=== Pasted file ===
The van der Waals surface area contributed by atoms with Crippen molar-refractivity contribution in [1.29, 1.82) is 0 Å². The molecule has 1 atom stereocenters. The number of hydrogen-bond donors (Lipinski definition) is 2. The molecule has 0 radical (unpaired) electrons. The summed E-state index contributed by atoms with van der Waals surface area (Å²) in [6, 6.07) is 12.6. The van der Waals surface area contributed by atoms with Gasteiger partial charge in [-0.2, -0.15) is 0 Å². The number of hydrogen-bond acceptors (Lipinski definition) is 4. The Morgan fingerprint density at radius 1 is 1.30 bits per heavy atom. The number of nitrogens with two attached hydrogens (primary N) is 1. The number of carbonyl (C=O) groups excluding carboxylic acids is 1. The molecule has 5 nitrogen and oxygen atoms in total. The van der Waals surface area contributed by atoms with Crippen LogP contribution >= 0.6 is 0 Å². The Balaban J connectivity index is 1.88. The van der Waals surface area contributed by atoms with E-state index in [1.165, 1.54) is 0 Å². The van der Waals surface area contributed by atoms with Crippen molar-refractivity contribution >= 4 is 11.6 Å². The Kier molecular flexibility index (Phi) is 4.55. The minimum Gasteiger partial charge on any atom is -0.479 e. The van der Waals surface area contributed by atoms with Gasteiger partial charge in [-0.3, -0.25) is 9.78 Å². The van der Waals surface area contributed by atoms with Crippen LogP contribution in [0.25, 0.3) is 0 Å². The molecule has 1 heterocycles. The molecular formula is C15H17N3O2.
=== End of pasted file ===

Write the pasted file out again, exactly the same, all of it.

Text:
The van der Waals surface area contributed by atoms with Crippen molar-refractivity contribution in [1.29, 1.82) is 0 Å². The molecule has 1 atom stereocenters. The number of hydrogen-bond donors (Lipinski definition) is 2. The molecule has 0 radical (unpaired) electrons. The summed E-state index contributed by atoms with van der Waals surface area (Å²) in [6, 6.07) is 12.6. The van der Waals surface area contributed by atoms with Gasteiger partial charge in [-0.2, -0.15) is 0 Å². The number of hydrogen-bond acceptors (Lipinski definition) is 4. The Morgan fingerprint density at radius 1 is 1.30 bits per heavy atom. The number of nitrogens with two attached hydrogens (primary N) is 1. The number of carbonyl (C=O) groups excluding carboxylic acids is 1. The molecule has 5 nitrogen and oxygen atoms in total. The van der Waals surface area contributed by atoms with Crippen LogP contribution >= 0.6 is 0 Å². The Balaban J connectivity index is 1.88. The van der Waals surface area contributed by atoms with E-state index in [1.165, 1.54) is 0 Å². The van der Waals surface area contributed by atoms with Crippen molar-refractivity contribution >= 4 is 11.6 Å². The Kier molecular flexibility index (Phi) is 4.55. The minimum Gasteiger partial charge on any atom is -0.479 e. The van der Waals surface area contributed by atoms with Gasteiger partial charge in [-0.3, -0.25) is 9.78 Å². The van der Waals surface area contributed by atoms with Crippen LogP contribution in [0.25, 0.3) is 0 Å². The molecule has 1 heterocycles. The molecular formula is C15H17N3O2.